Families not happy with conclusions, say the resort and Forest Service can and should do more to prevent similar accidents
By Bob Berwyn
SUMMIT COUNTY — White River National Forest Supervisor Scott Fitzwilliams said his agency won’t require Vail Resorts to revamp its snow safety procedures in the wake of a large inbounds avalanche on Prima Cornice that killed 13-year-old Taft Conlin last winter. Read the Forest Service review here.
SUMMIT COUNTY — The Colorado Avalanche Information Center reported the fifth avalanche death of the season, as a snowboarder died in the Bear Creek backcountry near Telluride on a day when the avalanche danger was rated as high, with both natural and triggered slides likely.
13-year-old dies on closed run at Vail, small avalanche at Winter Park kills another man, and a snowmobiler is killed by yet another slide near Steamboat Springs
By Bob Berwyn
SUMMIT COUNTY — Two skiers died in separate avalanches at Colorado ski areas during the weekend, including a 13-year-old skiing on a closed run at Vail, and another male skier in a small avalanche at Winter Park.
Additionally, two snowmobilers were involved in another accident at Buffalo Pass, near Steamboat Springs where rescue efforts are still under way, according to Brian Lazar, a forecaster with the Colorado Avalanche information Center. The CAIC confirmed the Jan. 22 death of one of the snowmobile riders in an update on its website.
The avalanche at Winter Park ran only about 60 vertical feet and was about 40 feet wide, according to Lazar. Few details have been released, but Lazar said the Winter Park slide apparently involved a man who was skiing in the trees with his family.
The avalanches came after 12 inches or more of new snow fell atop a weak snowpack. Avalanche forecasters had issued a bulletin early Sunday morning, warning of dangerous conditions throughout the Colorado mountains.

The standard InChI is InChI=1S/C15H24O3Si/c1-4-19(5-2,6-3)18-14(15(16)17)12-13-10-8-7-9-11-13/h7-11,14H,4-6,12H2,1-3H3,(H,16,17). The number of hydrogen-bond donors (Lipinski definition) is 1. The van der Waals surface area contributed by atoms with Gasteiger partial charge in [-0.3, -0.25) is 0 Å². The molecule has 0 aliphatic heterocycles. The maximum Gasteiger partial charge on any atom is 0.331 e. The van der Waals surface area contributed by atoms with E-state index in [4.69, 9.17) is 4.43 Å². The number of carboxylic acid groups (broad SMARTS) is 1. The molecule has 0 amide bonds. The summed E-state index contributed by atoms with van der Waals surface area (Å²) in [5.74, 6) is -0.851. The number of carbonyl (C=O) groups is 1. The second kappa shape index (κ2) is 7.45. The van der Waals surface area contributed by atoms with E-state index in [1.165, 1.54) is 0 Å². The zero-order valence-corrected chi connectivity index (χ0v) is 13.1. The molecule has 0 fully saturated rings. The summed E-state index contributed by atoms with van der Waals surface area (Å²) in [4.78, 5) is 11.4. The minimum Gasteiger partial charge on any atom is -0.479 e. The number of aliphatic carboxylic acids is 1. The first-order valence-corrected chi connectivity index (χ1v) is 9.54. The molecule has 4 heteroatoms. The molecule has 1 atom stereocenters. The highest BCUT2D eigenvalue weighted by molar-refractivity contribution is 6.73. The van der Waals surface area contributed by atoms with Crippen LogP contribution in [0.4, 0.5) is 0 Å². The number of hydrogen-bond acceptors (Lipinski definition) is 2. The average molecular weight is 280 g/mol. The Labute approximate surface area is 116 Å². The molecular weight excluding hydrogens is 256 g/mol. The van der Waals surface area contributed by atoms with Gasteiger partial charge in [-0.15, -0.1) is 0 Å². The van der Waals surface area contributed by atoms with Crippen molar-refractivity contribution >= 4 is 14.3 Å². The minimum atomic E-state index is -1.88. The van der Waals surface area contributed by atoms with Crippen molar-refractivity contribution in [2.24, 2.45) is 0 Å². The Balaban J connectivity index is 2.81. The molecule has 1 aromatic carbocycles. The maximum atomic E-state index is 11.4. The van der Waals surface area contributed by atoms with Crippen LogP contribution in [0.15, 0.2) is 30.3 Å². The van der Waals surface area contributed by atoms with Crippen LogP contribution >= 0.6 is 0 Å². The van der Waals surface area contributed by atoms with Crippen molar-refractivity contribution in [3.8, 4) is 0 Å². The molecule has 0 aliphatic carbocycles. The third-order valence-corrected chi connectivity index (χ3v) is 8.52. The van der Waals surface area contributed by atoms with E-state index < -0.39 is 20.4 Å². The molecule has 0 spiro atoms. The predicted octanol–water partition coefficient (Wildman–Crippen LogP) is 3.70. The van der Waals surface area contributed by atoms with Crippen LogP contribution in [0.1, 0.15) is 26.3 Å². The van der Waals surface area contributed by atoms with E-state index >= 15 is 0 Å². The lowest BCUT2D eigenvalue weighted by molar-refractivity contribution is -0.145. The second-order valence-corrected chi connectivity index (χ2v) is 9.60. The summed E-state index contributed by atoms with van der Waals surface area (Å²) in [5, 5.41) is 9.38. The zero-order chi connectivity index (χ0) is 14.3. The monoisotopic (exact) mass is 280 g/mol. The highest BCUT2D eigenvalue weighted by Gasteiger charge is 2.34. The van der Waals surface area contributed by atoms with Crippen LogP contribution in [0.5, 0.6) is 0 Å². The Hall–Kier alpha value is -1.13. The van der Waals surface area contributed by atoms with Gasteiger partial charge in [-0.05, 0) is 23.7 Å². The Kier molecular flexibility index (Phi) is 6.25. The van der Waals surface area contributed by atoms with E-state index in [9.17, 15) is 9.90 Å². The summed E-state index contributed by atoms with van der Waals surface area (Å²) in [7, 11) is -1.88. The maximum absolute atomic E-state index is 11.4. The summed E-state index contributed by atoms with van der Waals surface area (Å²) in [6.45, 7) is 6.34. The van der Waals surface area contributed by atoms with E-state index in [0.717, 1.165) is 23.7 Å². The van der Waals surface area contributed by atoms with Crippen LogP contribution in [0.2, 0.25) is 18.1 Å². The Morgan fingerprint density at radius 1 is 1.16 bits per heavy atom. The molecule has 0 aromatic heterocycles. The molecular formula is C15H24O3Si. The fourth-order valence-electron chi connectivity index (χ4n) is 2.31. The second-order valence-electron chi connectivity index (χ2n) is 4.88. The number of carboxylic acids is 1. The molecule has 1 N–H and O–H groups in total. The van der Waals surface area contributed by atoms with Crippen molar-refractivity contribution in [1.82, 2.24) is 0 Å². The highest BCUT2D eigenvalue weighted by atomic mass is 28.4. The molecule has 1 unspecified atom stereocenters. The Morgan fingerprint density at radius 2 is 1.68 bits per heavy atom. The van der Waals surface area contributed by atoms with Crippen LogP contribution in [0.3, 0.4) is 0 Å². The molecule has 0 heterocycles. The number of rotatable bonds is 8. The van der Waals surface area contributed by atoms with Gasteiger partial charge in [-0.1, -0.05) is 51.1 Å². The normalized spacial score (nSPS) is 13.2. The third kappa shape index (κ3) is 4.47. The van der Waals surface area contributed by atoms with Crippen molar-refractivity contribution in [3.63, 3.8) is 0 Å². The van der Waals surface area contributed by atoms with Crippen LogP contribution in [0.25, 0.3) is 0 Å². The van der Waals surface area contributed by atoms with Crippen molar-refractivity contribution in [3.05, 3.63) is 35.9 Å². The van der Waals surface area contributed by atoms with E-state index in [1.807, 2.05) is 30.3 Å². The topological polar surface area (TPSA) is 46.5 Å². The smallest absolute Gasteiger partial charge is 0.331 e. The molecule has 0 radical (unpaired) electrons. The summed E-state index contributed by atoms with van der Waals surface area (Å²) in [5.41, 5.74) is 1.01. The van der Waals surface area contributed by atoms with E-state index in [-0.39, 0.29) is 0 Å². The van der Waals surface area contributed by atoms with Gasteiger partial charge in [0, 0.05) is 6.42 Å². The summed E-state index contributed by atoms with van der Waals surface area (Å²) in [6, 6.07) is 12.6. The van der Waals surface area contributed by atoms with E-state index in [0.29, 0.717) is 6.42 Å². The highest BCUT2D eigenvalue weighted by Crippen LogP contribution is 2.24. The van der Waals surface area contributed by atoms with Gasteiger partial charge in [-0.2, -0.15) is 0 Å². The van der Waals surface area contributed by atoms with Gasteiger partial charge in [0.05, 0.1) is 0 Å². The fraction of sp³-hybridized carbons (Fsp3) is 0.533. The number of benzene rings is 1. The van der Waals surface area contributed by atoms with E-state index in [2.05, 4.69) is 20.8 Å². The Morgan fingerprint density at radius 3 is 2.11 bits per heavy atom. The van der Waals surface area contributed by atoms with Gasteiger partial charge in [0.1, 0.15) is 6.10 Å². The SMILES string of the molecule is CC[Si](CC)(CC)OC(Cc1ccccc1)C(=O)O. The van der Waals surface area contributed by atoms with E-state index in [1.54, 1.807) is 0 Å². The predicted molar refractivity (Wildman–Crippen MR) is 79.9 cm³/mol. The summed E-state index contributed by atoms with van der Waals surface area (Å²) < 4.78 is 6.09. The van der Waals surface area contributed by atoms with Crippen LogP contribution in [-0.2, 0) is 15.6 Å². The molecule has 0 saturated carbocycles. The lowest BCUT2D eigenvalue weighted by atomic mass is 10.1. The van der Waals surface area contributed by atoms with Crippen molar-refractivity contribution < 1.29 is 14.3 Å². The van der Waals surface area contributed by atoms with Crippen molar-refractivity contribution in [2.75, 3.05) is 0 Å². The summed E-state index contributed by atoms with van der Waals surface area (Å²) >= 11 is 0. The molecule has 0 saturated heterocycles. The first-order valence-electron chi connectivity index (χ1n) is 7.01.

Lazar said staff at the CAIC will be speaking with the snow safety directors at all Colorado ski areas regarding avalanche conditions today. An early season snow drought has resulted in one of the weakest and most avalanche-prone snowpacks in recent memory.
SUMMIT COUNTY — A climate change story posted Saturday that focused on the biological effects of ocean acidification quickly zoomed to the top of the most-viewed list after being posted at Google News, India, while our coverage of the online blackouts to protest the SOPA legislation was the second-most viewed story of the wek. Several other climate and weather stories rounded out the list.
We also had a chance to look at our annual WordPress stats report and were amazed to see that Summit Voice was viewed a total of 1.3 million times in 2011. As always, click on the headlines below to read, and please use the social media buttons at the end of each post to share via your own favorite social media networks.
Two skiers involved in a triggered slide on Mt. Trelease in Clear Creek County
By Summit Voice
SUMMIT COUNTY — The early season snowpack in Colorado proved deadly for a second time, as a backcountry skier died after being buried several feet deep in an avalanche on Mt. Trelease, north of I-70 in Clear Creek County.
According to the Alpine Rescue Team, the slide was about 400 feet wide and ran about 200 yards down the mountain. The victim, 32-year-old Kyle Shellberg, of Golden, was uncovered by his partner, who attempted CPR on the scene.
The accident marks the second deadly avalanche of the season. Wolf Creek ski patrol director Scott Kay died Nov. 22 in a slide while doing avalanche control work in the ski area before opening the terrain for the public.
The second avalanche death of this season occurred Nov. 27 in Utah, when a snowmobiler died in the Uintas. Last winter there were 36 avalanche deaths across the country, including seven in Colorado.
The avalanche danger across much of the northern Colorado mountains has been rated as moderate the past few days, indicating a chance for triggered slides. Specifically, forecasters had been warning of isolated wind slabs on easterly aspects near treeline.